ICC Warns Libyan Government on Civilian Attacks
An indiscriminate attack on civilians in Benghazi would constitute "war crimes", the prosecutor of the International Criminal Court warned the Libyan government on Friday.
"Any indiscriminate attack against civilians would constitute war crimes," prosecutor Luis Moreno-Ocampo told journalists in The Hague.
"The commanders will be responsible. As the prosecutor of the ICC, I will request an arrest warrant against them."
On March 3, Moreno-Ocampo announced a probe into Gadhafi, his sons and key aides for crimes against humanity arising from the bloody crackdown on Libya's popular revolt.
The U.N. Security Council late Thursday passed a resolution approving "all necessary measures" to impose a no-fly zone in Libya, protect civilian areas and pressure Gadhafi into accepting a ceasefire.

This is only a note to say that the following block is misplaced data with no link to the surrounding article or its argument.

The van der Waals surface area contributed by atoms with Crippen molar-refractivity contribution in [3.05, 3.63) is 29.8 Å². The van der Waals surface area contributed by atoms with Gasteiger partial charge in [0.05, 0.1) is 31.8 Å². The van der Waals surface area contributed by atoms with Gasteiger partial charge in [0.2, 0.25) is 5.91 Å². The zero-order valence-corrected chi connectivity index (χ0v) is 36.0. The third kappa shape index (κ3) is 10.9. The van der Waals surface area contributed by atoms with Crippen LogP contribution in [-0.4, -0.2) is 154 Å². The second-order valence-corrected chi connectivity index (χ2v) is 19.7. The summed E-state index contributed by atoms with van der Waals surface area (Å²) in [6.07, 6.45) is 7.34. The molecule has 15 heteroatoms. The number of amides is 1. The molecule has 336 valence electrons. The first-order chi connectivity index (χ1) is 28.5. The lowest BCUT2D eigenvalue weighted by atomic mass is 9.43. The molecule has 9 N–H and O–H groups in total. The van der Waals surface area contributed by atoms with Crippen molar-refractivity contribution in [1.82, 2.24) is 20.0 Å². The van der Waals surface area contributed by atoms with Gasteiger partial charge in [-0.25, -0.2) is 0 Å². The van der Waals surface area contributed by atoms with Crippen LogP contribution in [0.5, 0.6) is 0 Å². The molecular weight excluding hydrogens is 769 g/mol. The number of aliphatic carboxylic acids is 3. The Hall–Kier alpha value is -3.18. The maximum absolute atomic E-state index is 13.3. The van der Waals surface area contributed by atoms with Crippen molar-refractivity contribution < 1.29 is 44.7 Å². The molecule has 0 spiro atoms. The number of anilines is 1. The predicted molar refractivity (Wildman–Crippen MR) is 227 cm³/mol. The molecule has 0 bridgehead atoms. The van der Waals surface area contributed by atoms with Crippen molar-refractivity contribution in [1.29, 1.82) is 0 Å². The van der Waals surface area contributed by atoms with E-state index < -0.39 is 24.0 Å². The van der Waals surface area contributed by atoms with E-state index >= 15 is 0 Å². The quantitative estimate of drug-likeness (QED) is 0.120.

Libyan leader Moammar Gadhafi warned in a television address that his troops would launch an assault on Benghazi on Thursday night and show "no mercy".
But Moreno-Ocampo said a government ultimatum to Benghazi citizens to leave the areas to be attacked would make no difference to his analysis.
"I like to be clear: the issuance of such a warning does not provide an excuse to attack civilians," he said.
"If this happens, I will present a case against them. There will be no impunity."
The ICC, based in The Hague, is the world's only independent, permanent tribunal with the jurisdiction to try genocide, crimes against humanity and war crimes.